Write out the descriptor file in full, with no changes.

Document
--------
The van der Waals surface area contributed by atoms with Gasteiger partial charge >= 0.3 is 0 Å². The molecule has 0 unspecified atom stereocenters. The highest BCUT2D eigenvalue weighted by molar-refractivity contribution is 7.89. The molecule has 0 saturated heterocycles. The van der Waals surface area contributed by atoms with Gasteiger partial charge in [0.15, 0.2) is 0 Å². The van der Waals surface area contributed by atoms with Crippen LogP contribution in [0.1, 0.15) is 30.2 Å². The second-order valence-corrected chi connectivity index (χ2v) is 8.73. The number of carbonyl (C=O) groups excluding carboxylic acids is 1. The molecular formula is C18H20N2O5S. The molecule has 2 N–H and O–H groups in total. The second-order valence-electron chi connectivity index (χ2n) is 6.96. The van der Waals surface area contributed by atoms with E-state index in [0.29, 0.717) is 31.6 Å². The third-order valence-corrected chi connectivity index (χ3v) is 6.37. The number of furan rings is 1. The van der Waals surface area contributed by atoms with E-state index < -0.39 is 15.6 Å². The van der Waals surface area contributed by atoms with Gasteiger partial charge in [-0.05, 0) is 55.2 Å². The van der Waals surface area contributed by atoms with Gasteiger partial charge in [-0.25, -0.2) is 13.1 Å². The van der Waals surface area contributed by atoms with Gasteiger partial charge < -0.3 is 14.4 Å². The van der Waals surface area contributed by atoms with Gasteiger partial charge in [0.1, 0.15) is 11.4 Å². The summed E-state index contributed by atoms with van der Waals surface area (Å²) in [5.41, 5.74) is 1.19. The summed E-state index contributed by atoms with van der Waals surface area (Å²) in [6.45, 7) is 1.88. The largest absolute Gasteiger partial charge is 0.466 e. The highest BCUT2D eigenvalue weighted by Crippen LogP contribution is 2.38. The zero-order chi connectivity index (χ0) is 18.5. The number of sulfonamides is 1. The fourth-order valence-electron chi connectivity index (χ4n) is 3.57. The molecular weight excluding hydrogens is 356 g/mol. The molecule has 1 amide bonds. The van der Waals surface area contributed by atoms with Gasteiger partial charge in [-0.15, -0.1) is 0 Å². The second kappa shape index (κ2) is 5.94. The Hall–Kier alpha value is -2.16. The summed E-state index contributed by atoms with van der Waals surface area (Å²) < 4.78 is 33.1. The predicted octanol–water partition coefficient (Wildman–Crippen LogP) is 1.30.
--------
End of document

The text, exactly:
The van der Waals surface area contributed by atoms with Gasteiger partial charge >= 0.3 is 0 Å². The molecule has 0 unspecified atom stereocenters. The highest BCUT2D eigenvalue weighted by molar-refractivity contribution is 7.89. The molecule has 0 saturated heterocycles. The van der Waals surface area contributed by atoms with Gasteiger partial charge in [0.15, 0.2) is 0 Å². The van der Waals surface area contributed by atoms with Crippen LogP contribution in [0.1, 0.15) is 30.2 Å². The second-order valence-corrected chi connectivity index (χ2v) is 8.73. The number of carbonyl (C=O) groups excluding carboxylic acids is 1. The molecular formula is C18H20N2O5S. The molecule has 2 N–H and O–H groups in total. The second-order valence-electron chi connectivity index (χ2n) is 6.96. The van der Waals surface area contributed by atoms with E-state index in [0.29, 0.717) is 31.6 Å². The third-order valence-corrected chi connectivity index (χ3v) is 6.37. The number of furan rings is 1. The van der Waals surface area contributed by atoms with E-state index < -0.39 is 15.6 Å². The van der Waals surface area contributed by atoms with Gasteiger partial charge in [-0.05, 0) is 55.2 Å². The van der Waals surface area contributed by atoms with Gasteiger partial charge in [-0.25, -0.2) is 13.1 Å². The van der Waals surface area contributed by atoms with Gasteiger partial charge < -0.3 is 14.4 Å². The van der Waals surface area contributed by atoms with Gasteiger partial charge in [0.1, 0.15) is 11.4 Å². The summed E-state index contributed by atoms with van der Waals surface area (Å²) in [5.41, 5.74) is 1.19. The summed E-state index contributed by atoms with van der Waals surface area (Å²) in [6.45, 7) is 1.88. The largest absolute Gasteiger partial charge is 0.466 e. The highest BCUT2D eigenvalue weighted by Crippen LogP contribution is 2.38. The zero-order chi connectivity index (χ0) is 18.5. The number of sulfonamides is 1. The fourth-order valence-electron chi connectivity index (χ4n) is 3.57. The molecular weight excluding hydrogens is 356 g/mol. The molecule has 1 amide bonds. The van der Waals surface area contributed by atoms with Gasteiger partial charge in [-0.15, -0.1) is 0 Å². The second kappa shape index (κ2) is 5.94. The Hall–Kier alpha value is -2.16. The summed E-state index contributed by atoms with van der Waals surface area (Å²) < 4.78 is 33.1. The predicted octanol–water partition coefficient (Wildman–Crippen LogP) is 1.30.